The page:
I fully agree with taking an evidence-based approach. Not just in terms of relative danger, but also in terms of the amount of impact that can be achieved – e.g. is it possible to ‘nudge’ behaviours to make big differences. I’ll be interested to see the outcomes from ‘Operation Close Pass’, and whether the same techniques have any effect on other behaviours such as using mobile phones while driving. Some larger vehicles can pose a particular danger to cyclists, particularly if their mirrors leave areas unsighted. The London Safer Lorry Scheme is interesting – requiring e.g. all heavy vehicles to carry appropriate mirrors to be able to see cyclists and pedestrians. I’d like to see similar ideas adopted in Cambridge.

I think cyclists also need to take responsibility though. When I learned to drive, I was stunned by how hard it is to spot unlit cyclists in the dark, and I get nervous when I see people using phones while cycling. These cyclists put themselves in danger, but if there’s a collision drivers and others can also get hurt. Cyclists should always be considerate around pedestrians in shared use areas.
Policing approaches should be about education, not just sanctions. Education campaigns can operate more widely though, for example advocating the ‘Dutch reach’ – I’ve been doored in the past so I’m very keen on that one.
So you believe in evidence based policing except where you instead prefer your own beliefs? You're emphasizing the cause of around 2% of cyclist KSI (and thats a generous over-statement)  caused by poor or no bike lights alongside the 70% or more caused by motorist inattention? I think Daniele is great in how she's proposing we should look at evidence - but I think she needs to go further in formulating her own opinions based thereon.

 The schools question:
We are keen to see more children being able to cycle safely to school independently. Ideas from our members to assist this include protected space for cycling, parking/pickup bans 200m of schools, cycle parking. What measures would you suggest?
Her answer is...
 These sound like good ideas. Also engage with schools (we have quite a few in King’s Hedges) to get a sense of any particular issues affecting the routes their students use (or would use, but feel they can’t). It would also be worth engaging with parents, to understand and, hopefully, address their concerns.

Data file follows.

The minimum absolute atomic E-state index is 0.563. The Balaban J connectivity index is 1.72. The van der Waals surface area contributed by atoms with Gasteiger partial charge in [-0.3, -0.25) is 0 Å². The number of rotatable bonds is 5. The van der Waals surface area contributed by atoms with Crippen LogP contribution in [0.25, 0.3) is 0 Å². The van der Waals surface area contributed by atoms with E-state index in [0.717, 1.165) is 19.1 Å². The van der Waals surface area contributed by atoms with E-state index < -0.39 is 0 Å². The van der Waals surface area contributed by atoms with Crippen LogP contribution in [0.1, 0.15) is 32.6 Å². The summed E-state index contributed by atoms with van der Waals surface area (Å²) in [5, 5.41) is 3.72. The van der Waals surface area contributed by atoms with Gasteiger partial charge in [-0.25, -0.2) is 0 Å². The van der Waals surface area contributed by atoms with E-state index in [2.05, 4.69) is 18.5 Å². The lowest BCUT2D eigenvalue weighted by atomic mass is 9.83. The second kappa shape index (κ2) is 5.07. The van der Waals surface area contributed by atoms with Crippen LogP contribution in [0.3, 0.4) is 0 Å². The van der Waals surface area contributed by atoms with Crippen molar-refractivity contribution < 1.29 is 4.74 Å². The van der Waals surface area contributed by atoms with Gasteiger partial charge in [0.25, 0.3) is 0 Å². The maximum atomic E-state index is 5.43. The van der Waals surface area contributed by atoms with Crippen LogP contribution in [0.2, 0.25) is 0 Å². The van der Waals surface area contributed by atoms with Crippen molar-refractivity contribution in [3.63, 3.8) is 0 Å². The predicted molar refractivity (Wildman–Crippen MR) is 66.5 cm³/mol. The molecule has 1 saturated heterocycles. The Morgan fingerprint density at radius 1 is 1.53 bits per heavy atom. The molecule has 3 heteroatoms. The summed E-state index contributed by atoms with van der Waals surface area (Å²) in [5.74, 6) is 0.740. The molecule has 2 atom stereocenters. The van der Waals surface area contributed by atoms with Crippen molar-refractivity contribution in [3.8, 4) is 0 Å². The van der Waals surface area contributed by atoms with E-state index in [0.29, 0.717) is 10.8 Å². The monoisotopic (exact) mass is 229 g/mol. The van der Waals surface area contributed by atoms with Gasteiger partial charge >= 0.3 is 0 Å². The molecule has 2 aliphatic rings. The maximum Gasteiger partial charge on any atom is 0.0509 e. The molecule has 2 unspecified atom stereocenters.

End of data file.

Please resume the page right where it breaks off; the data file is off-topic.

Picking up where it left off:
Thats close to spot on, but I do think she could have picked out the obvious fact that what makes a transport environment better for kids makes it better for everyone. Still, I can't disagree with what she's said there.

Question 5 is this one:
 Our volunteers spend a lot of time scrutinising planning applications for failures such as lack of secure cycle parking, poor access, failure to fund nearby improvements to make the roads safer, and so on. Many of these things get let through by officers and Councillors in clear contravention of the Local Plan. The lack of a full-time cycling officer makes this situation even worse. What are your main concerns about the planning system, and how would you seek to make improvements?
And I must say I'm disappointed with Danieles response:
 As I’m not currently ‘on the inside’ I don’t have full insight into the system. However, I do share your concerns about cycle facilities not being catered for appropriately, or indeed being watered down as plans are implemented. The CB1 development is a case in point. I’d want to understand better how these issues arise and where controls can be strengthened. I’m sure the Cambridge Cycling Campaign would be able to suggest some recent examples that would be worth looking into.
Look, I get it. A great response for a local politician when faced with a hard question is to compliment the questioners knowledge and act like you'll learn from them. Once in a while a prospective councillor will say this and actually even mean it. But here I can't help but think that the right answer is 'yeah, you know what, having volunteers doing the work of council officers isn't the best idea, lets look at it' would be a better answer. 

But question 6 about junctions is a strong recovery - she has hilighted several that need improving and clearly does get the need to improve the Milton and Histon Road junctions. Top marks there. But then on pavement parking Daniele completely blows it:
There are a few options for managing something like this, such as a traffic regulation order or physical barriers on the pavement, and each comes with pros and cons. As a party, our preferred approach is to consult with residents locally to find an approach that carries support, and arrange the appropriate applications. The best option may differ from one street, or set of streets, to the next.
Nope. Pavement parking is always a problem - yes, the degree to which it is a problem in different places varies but the idea of spending -years- (and it takes that long) consulting on each individual space? Of pitching cyclists against residents again, and again, and again? Come on, no. You know this isn't going to solve anything. Pavement parking endangers cyclists, it endangers pedestrians, and its a huge problem for the disabled. There are city-wide solutions - why aren't you supporting that?

On the last question, on barriers on cycle routes, I think she's knocked the ball out of the park:
I understand that the Cambridge Cycling Campaign has had their LHI bid supported to review the barriers in King’s Hedges and Arbury, so hopefully improvements are already in store. There are some that simply need to go – on the cut-though between Campkin Road and Ramsden Square for example, which is almost impassable for a normal cycle, and completely impossible for larger cycles (or indeed wheelchairs and mobility scooters). The gates on the Northfield Avenue underpass, and elsewhere, are really awkward for cyclists with trailers and other longer vehicles. Where necessary, it’s possible to use bollards that will still deter motorised traffic, while giving sufficient space for larger cycles.